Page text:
Bombe code-breaking machine, Bletchley Park, Milton Keynes, Buckinghamshire
© Louis Berk/Alam
Deciphering an Enigma
These retro rotors helped to change the course of history. This is a Bombe machine, developed by a team including pioneering computer scientist Alan Turing at Bletchley Park, the secret code-breaking centre in Buckinghamshire, during World War Two. It was instrumental in cracking the 'uncrackable' Enigma code, which the Germans used for encrypting war operations messages. The Enigma code was itself generated by a rotor-driven machine that re-scrambled the code each day - so the Bombe mirrored those mechanics to keep up with the changing encryption. Insights the Bombe and other programmable machines provided into the enemy’s military plans helped to speed up the Allies' eventual triumph.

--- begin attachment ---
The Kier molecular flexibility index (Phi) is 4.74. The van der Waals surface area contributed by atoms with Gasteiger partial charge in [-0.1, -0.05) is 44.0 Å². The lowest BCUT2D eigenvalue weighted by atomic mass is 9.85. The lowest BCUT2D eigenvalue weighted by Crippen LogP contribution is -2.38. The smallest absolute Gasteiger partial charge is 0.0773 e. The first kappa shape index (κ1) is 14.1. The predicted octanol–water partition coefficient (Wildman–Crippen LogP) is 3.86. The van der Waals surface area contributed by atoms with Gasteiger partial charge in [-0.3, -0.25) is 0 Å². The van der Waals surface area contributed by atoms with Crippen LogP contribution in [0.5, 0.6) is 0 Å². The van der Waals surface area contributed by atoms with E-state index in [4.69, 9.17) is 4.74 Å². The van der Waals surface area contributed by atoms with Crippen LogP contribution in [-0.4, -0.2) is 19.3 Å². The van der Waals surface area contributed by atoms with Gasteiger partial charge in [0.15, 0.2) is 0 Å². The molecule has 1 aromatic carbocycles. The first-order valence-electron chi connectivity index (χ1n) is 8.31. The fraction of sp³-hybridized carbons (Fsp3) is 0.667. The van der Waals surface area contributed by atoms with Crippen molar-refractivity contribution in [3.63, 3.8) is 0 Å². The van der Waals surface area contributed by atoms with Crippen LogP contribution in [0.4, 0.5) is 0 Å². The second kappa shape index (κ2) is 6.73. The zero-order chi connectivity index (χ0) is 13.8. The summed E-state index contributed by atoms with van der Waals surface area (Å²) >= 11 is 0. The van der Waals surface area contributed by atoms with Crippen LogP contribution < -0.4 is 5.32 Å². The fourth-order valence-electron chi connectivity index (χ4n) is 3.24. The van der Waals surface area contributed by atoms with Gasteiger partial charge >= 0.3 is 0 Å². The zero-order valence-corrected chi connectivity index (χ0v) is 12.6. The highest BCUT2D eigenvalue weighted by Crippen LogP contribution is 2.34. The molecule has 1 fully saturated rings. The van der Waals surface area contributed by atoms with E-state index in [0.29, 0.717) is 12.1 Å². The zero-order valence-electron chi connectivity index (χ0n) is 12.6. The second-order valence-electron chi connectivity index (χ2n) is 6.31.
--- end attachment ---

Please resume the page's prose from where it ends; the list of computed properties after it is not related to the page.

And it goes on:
Today Bletchley Park hosts the National Museum of Computing. And thanks to forward-thinking educational efforts, computer science is no longer such an enigma. Schools across the UK will be taking part in the Hour of Code this week, a series of 60-minute coding sessions offered through Code.org, a resource for short coding tutorials with fun themes. It is linked to Computer Science Education Week in the US, an annual event aimed at getting more youngsters to take up this important subject.